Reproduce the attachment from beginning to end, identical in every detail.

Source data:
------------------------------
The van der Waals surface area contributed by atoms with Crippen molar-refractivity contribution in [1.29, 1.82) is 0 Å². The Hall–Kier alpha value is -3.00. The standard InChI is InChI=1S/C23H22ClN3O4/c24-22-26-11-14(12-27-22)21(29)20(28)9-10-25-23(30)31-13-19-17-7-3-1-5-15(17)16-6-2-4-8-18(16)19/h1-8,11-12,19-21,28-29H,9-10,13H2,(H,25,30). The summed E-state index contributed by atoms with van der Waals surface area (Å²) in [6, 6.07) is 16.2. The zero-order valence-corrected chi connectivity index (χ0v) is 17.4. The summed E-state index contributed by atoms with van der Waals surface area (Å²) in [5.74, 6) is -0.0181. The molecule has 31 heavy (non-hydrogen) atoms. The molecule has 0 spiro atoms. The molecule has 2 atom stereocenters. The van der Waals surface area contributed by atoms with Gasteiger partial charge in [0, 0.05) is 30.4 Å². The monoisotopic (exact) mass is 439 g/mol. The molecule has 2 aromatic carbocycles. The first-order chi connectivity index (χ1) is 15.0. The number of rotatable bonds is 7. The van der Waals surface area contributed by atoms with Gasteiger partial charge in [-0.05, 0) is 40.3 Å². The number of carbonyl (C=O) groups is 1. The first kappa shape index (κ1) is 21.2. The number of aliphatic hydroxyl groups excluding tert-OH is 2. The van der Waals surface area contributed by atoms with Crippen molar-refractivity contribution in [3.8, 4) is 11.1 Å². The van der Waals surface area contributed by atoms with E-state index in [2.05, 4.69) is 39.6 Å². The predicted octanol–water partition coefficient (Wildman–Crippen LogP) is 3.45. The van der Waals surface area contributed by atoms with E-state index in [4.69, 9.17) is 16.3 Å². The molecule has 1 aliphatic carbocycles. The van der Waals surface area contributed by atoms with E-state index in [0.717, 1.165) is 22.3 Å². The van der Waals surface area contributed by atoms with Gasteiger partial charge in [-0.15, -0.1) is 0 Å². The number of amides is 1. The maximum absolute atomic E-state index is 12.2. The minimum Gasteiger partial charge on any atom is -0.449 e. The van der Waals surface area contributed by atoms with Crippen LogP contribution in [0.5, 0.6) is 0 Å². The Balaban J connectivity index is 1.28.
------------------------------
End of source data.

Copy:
The van der Waals surface area contributed by atoms with Crippen molar-refractivity contribution in [1.29, 1.82) is 0 Å². The Hall–Kier alpha value is -3.00. The standard InChI is InChI=1S/C23H22ClN3O4/c24-22-26-11-14(12-27-22)21(29)20(28)9-10-25-23(30)31-13-19-17-7-3-1-5-15(17)16-6-2-4-8-18(16)19/h1-8,11-12,19-21,28-29H,9-10,13H2,(H,25,30). The summed E-state index contributed by atoms with van der Waals surface area (Å²) in [6, 6.07) is 16.2. The zero-order valence-corrected chi connectivity index (χ0v) is 17.4. The summed E-state index contributed by atoms with van der Waals surface area (Å²) in [5.74, 6) is -0.0181. The molecule has 31 heavy (non-hydrogen) atoms. The molecule has 0 spiro atoms. The molecule has 2 atom stereocenters. The van der Waals surface area contributed by atoms with Gasteiger partial charge in [0, 0.05) is 30.4 Å². The monoisotopic (exact) mass is 439 g/mol. The molecule has 2 aromatic carbocycles. The first-order chi connectivity index (χ1) is 15.0. The number of rotatable bonds is 7. The van der Waals surface area contributed by atoms with Gasteiger partial charge in [-0.05, 0) is 40.3 Å². The number of carbonyl (C=O) groups is 1. The first kappa shape index (κ1) is 21.2. The number of aliphatic hydroxyl groups excluding tert-OH is 2. The van der Waals surface area contributed by atoms with Crippen molar-refractivity contribution in [3.8, 4) is 11.1 Å². The van der Waals surface area contributed by atoms with E-state index in [2.05, 4.69) is 39.6 Å². The predicted octanol–water partition coefficient (Wildman–Crippen LogP) is 3.45. The van der Waals surface area contributed by atoms with E-state index in [4.69, 9.17) is 16.3 Å². The molecule has 1 aliphatic carbocycles. The van der Waals surface area contributed by atoms with E-state index in [0.717, 1.165) is 22.3 Å². The van der Waals surface area contributed by atoms with Gasteiger partial charge in [-0.15, -0.1) is 0 Å². The number of amides is 1. The maximum absolute atomic E-state index is 12.2. The minimum Gasteiger partial charge on any atom is -0.449 e. The van der Waals surface area contributed by atoms with Crippen LogP contribution in [0.5, 0.6) is 0 Å². The Balaban J connectivity index is 1.28.